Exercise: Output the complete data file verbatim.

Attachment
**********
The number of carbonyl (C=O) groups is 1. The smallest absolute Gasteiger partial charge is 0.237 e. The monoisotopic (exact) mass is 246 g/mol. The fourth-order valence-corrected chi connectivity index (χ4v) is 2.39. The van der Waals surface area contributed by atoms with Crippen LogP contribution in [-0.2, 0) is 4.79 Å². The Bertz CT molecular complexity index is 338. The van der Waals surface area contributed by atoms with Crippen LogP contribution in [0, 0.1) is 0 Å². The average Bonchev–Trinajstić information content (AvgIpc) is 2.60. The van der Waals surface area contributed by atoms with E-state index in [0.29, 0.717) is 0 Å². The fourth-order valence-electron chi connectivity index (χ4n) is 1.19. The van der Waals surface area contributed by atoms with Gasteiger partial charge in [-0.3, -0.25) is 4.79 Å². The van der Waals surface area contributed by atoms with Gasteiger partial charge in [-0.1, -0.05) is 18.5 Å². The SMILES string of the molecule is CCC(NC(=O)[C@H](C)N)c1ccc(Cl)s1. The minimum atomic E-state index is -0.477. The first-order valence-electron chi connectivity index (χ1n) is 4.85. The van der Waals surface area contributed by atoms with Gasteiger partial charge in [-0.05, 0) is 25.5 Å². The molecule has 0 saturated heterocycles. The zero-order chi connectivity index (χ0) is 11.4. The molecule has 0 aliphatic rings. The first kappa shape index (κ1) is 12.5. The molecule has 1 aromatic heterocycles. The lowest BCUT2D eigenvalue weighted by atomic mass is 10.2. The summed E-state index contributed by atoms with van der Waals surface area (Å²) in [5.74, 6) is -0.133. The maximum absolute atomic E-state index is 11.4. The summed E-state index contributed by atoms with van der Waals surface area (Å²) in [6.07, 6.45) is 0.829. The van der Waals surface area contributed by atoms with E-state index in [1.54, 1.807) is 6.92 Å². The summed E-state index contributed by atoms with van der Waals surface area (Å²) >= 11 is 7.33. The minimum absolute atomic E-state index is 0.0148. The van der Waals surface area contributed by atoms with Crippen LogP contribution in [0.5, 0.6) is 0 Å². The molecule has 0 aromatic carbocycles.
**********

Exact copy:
The number of carbonyl (C=O) groups is 1. The smallest absolute Gasteiger partial charge is 0.237 e. The monoisotopic (exact) mass is 246 g/mol. The fourth-order valence-corrected chi connectivity index (χ4v) is 2.39. The van der Waals surface area contributed by atoms with Crippen LogP contribution in [-0.2, 0) is 4.79 Å². The Bertz CT molecular complexity index is 338. The van der Waals surface area contributed by atoms with Crippen LogP contribution in [0, 0.1) is 0 Å². The average Bonchev–Trinajstić information content (AvgIpc) is 2.60. The van der Waals surface area contributed by atoms with E-state index in [0.29, 0.717) is 0 Å². The fourth-order valence-electron chi connectivity index (χ4n) is 1.19. The van der Waals surface area contributed by atoms with Gasteiger partial charge in [-0.3, -0.25) is 4.79 Å². The van der Waals surface area contributed by atoms with Gasteiger partial charge in [-0.1, -0.05) is 18.5 Å². The SMILES string of the molecule is CCC(NC(=O)[C@H](C)N)c1ccc(Cl)s1. The minimum atomic E-state index is -0.477. The first-order valence-electron chi connectivity index (χ1n) is 4.85. The van der Waals surface area contributed by atoms with Gasteiger partial charge in [-0.05, 0) is 25.5 Å². The molecule has 0 saturated heterocycles. The zero-order chi connectivity index (χ0) is 11.4. The molecule has 0 aliphatic rings. The first kappa shape index (κ1) is 12.5. The molecule has 1 aromatic heterocycles. The lowest BCUT2D eigenvalue weighted by atomic mass is 10.2. The summed E-state index contributed by atoms with van der Waals surface area (Å²) in [5.74, 6) is -0.133. The maximum absolute atomic E-state index is 11.4. The summed E-state index contributed by atoms with van der Waals surface area (Å²) in [6.07, 6.45) is 0.829. The van der Waals surface area contributed by atoms with E-state index in [1.54, 1.807) is 6.92 Å². The summed E-state index contributed by atoms with van der Waals surface area (Å²) >= 11 is 7.33. The minimum absolute atomic E-state index is 0.0148. The van der Waals surface area contributed by atoms with Crippen LogP contribution in [0.5, 0.6) is 0 Å². The molecule has 0 aromatic carbocycles.